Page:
Rock, Bach, blues and jazz are all hallmarks of the thriving (and historic) music scene of the Central Coast. | Cover collections
Local stages were on fire – literally and figuratively. Jimi Hendrix set his guitar on fire. A young Bob Dylan, Sly and the Family Stone, Janis Joplin, and Otis Redding have all ignited their careers here. Joan Baez and Joni Mitchell performed at the Big Sur Folk Festival.
From the Carmel Bach Festival, founded in 1935, to the Monterey Jazz Festival, co-founded in 1958 by Jimmy Lyons and jazz critic Ralph J. Gleason, the institutions now considered major forces in the Central Coast community – and in the world – had humble beginnings and focused on community.
Even the famous 1967 Monterey Pop Fest – which made household names of Jimi Hendrix and Janis Joplin and introduced Otis Redding to a crossover audience – was relatively free form. case, inspired in part by the concerts that Jefferson Airplane and Paul Butterfield performed the previous year at the Jazz Festival. (See story, p. 25.)
The venue for the jazz festival, a departure from smoky nightclubs, was modeled after the setting of the Newport Jazz Festival, which was hosted in 1954 by legendary promoter George Wein, who just died earlier this year. But the medium was significantly different; Newport was originally funded by tobacco heiress Elaine Lorillard.
Here, “Fifty-nine local businesses all injected $ 100 each. It was the starting capital, ”said Monterey Jazz Fest artistic director Tim Jackson. “Dave Brubeck ended up performing for Monterey City Council to get Monterey City Council to accept the approved zoning.”
The festival was world class from the start, however – the opening night featured Dizzy Gillespie’s rendition of “The Star-Spangled Banner” and performances by timeless greats Louis Armstrong and Billie Holiday. One of Jackson’s favorite memories since joining MJF in 1992 was the tribute to Miles Davis with Wayne Shorter, Herbie Hancock and other Davis sidemen, held that same year. But at first, “it was definitely more of a basic thing,” Jackson admits.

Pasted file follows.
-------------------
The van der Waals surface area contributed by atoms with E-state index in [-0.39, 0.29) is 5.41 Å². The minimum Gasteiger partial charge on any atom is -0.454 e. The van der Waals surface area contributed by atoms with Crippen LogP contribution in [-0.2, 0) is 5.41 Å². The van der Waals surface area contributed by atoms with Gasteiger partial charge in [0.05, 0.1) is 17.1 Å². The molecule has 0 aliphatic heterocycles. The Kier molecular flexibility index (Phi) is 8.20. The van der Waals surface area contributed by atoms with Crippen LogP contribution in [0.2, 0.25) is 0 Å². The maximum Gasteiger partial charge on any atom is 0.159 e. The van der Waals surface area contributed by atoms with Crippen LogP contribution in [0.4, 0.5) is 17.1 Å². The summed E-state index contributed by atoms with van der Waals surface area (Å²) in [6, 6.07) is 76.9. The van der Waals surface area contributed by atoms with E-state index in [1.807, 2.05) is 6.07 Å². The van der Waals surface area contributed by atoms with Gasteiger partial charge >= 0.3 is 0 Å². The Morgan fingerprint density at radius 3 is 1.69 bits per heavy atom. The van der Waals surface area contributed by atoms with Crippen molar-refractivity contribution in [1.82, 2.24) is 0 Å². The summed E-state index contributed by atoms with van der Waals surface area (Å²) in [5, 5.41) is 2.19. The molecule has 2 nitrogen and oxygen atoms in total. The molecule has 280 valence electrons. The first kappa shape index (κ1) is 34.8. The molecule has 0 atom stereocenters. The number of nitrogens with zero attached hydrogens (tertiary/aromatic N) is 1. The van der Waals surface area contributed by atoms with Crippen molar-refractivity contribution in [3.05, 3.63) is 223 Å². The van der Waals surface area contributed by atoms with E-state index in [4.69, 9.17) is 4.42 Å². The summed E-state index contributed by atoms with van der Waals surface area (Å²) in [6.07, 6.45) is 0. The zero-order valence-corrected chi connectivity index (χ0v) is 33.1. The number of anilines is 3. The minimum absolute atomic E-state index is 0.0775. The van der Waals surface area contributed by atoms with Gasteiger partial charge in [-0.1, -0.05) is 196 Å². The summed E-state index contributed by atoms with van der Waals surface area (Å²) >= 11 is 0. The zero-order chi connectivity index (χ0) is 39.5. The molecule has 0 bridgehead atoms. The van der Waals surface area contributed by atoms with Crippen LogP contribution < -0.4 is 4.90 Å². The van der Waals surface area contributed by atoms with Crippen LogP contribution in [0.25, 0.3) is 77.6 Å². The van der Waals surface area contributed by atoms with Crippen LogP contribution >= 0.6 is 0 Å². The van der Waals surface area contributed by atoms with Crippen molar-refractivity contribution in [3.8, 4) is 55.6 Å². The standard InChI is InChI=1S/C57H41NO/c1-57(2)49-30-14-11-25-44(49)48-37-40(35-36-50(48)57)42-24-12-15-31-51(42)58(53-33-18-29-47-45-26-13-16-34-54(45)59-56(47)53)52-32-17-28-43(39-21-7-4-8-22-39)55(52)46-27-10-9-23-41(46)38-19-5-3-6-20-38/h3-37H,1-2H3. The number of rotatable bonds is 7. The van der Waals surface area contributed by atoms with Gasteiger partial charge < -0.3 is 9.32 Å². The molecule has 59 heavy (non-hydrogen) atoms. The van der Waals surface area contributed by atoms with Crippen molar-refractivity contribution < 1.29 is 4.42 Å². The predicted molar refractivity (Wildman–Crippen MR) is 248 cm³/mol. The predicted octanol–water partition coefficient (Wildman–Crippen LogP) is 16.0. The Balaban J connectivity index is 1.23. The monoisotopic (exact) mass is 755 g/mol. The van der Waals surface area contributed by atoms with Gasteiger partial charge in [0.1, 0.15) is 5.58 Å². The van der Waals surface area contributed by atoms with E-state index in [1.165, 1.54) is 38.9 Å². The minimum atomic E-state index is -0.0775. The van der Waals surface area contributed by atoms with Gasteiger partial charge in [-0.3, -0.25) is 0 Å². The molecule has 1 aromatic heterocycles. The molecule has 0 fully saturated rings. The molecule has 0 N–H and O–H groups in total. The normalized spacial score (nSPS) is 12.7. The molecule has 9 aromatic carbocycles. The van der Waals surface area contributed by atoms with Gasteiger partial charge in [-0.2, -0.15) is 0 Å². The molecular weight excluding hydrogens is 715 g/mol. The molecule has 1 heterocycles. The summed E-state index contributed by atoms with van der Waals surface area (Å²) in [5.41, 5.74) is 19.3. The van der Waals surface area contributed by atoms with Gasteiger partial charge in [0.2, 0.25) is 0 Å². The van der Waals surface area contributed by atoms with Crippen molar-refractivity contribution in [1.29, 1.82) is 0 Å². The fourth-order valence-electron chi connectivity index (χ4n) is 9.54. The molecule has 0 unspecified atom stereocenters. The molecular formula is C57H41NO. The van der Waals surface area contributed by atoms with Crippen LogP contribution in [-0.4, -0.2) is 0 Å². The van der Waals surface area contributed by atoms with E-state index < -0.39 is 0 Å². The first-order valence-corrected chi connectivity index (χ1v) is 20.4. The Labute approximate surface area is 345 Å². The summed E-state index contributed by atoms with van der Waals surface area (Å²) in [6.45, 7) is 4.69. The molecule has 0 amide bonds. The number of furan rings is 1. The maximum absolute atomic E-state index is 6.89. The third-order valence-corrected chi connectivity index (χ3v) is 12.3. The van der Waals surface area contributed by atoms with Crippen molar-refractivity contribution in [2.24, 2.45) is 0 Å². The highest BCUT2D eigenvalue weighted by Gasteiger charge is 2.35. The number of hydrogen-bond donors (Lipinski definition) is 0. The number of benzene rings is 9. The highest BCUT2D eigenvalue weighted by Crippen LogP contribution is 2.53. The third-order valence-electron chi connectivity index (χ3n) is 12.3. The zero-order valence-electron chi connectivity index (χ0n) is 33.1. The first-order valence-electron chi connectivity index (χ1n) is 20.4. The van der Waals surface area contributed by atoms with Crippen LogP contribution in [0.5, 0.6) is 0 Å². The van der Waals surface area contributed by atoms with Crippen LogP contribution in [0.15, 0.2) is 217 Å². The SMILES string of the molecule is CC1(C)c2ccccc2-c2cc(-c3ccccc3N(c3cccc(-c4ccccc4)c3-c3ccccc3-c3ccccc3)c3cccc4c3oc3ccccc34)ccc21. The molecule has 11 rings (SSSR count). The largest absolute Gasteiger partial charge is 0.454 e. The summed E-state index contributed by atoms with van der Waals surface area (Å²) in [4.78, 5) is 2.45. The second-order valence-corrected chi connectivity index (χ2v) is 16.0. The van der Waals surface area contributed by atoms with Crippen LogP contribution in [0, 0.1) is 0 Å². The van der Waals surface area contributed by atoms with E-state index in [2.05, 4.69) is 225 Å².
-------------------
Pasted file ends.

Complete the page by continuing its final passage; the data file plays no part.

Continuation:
The Big Sur Folk Festival, hosted by Joan Baez’s friend Nancy Carlen, was held in Esalen from 1964 to 1971 (it moved to the fairgrounds last year, along with Richard and Mimi Fariña and the Beach Boys .) The film Celebration in Big Sur, on concerts organized a few months after Woodstock, features Baez, the Fariñas, Joni Mitchell and Crosby, Stills and Nash. Stills went into a memorable crash with a rowdy.
And locals with long memories may remember the time in May 1963 when Baez introduced his young friend Bob Dylan at the Monterey Folk Festival held at the Fairgrounds. (Dylan’s set wasn’t well received until Baez scolded the crowd, joining him for his closing number, “With God On Our Side.”)
The same spirit of improvisation also marked the beginnings of the Carmelite art scene, when artists, musicians, and writers fled San Francisco after the 1906 earthquake.
The local music scene would change steadily in 1924, when a talented pianist named Dene Denny and her partner, artist Hazel Watrous, moved from their Russian Hill apartment in San Francisco to Carmel-by-the-Sea.
This dynamic duo, local equivalent of Gertrude Stein and Alice B. Toklas, tried their hand at theater productions at the Golden Bough Theater before helping to found the Carmel Music Society and, in 1935, the Budding Bach Festival (see story , p. 30).
The initial costs of the eight “Summer Series and Bach Festival” concerts were paid for through ticket sales, with the remainder being collected by Denny and Watrous, as well as a large donation from wealthy local patron Noel Sullivan, according to Carmel Impresarios: A Cultural Biography of Dene Denny and Hazel Watrous, by James W. Gordon, former Bach Festival playwright.
“At a city council meeting on July 9, a motion was presented to appropriate $ 100 to help defray the cost of the Bach Festival,” writes Gordon. Another note in the book: when they arrived in Carmel both were registered Republicans but by 1926 Denny was an overt socialist and Watrous a Democrat.
“These are people who clearly loved and cherished the beauty of art in all its configurations,” said Scott Friedlander, executive director of the Bach Festival. “If there is anything that we are trying to preserve, it is to create or recreate opportunities to come together to experience music with joy and to enjoy the emotional uplift that comes with that experience.”
“These women were determined to have this community organize a music festival,” adds Scott Seward, spokesperson for the Bach Festival. “The first year was the 250th anniversary of Bach’s birth, so it fell naturally and it sounded good. But the following year, they actually thought about calling it the Mozart Festival.
This year’s festival will be the last of artistic director Paul Goodwin’s 10-year distinguished tenure (see article, p. 34).